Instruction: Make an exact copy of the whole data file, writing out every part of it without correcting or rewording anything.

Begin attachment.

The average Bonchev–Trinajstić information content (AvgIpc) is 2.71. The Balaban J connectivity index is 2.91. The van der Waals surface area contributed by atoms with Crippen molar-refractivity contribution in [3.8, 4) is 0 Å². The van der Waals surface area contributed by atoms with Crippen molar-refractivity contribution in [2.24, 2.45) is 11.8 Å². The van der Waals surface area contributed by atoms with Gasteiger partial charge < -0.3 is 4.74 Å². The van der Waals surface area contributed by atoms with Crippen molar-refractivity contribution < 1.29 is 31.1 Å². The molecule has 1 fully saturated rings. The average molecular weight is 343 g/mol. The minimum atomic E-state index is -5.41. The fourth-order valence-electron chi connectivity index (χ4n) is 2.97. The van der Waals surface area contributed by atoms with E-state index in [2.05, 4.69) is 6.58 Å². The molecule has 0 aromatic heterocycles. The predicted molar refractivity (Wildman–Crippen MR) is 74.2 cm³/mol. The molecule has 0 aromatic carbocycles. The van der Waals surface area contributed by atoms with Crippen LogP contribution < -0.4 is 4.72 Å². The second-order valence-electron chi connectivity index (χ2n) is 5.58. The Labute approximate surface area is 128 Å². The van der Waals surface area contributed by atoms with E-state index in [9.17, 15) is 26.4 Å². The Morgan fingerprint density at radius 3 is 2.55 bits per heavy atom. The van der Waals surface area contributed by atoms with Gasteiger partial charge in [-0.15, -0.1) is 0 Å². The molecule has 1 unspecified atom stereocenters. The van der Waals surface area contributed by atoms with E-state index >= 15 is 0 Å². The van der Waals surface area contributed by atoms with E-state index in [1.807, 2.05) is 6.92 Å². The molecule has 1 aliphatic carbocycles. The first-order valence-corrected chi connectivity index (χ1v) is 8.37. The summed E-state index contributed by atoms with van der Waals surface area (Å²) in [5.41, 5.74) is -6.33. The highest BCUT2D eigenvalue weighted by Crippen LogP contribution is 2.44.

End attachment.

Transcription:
The average Bonchev–Trinajstić information content (AvgIpc) is 2.71. The Balaban J connectivity index is 2.91. The van der Waals surface area contributed by atoms with Crippen molar-refractivity contribution in [3.8, 4) is 0 Å². The van der Waals surface area contributed by atoms with Crippen molar-refractivity contribution in [2.24, 2.45) is 11.8 Å². The van der Waals surface area contributed by atoms with Gasteiger partial charge < -0.3 is 4.74 Å². The van der Waals surface area contributed by atoms with Crippen molar-refractivity contribution < 1.29 is 31.1 Å². The molecule has 1 fully saturated rings. The average molecular weight is 343 g/mol. The minimum atomic E-state index is -5.41. The fourth-order valence-electron chi connectivity index (χ4n) is 2.97. The van der Waals surface area contributed by atoms with E-state index in [2.05, 4.69) is 6.58 Å². The molecule has 0 aromatic heterocycles. The predicted molar refractivity (Wildman–Crippen MR) is 74.2 cm³/mol. The molecule has 0 aromatic carbocycles. The van der Waals surface area contributed by atoms with Crippen LogP contribution < -0.4 is 4.72 Å². The second-order valence-electron chi connectivity index (χ2n) is 5.58. The Labute approximate surface area is 128 Å². The van der Waals surface area contributed by atoms with E-state index in [9.17, 15) is 26.4 Å². The Morgan fingerprint density at radius 3 is 2.55 bits per heavy atom. The van der Waals surface area contributed by atoms with Gasteiger partial charge in [-0.15, -0.1) is 0 Å². The molecule has 1 unspecified atom stereocenters. The van der Waals surface area contributed by atoms with E-state index >= 15 is 0 Å². The van der Waals surface area contributed by atoms with E-state index in [1.807, 2.05) is 6.92 Å². The molecule has 1 aliphatic carbocycles. The first-order valence-corrected chi connectivity index (χ1v) is 8.37. The summed E-state index contributed by atoms with van der Waals surface area (Å²) in [5.41, 5.74) is -6.33. The highest BCUT2D eigenvalue weighted by Crippen LogP contribution is 2.44.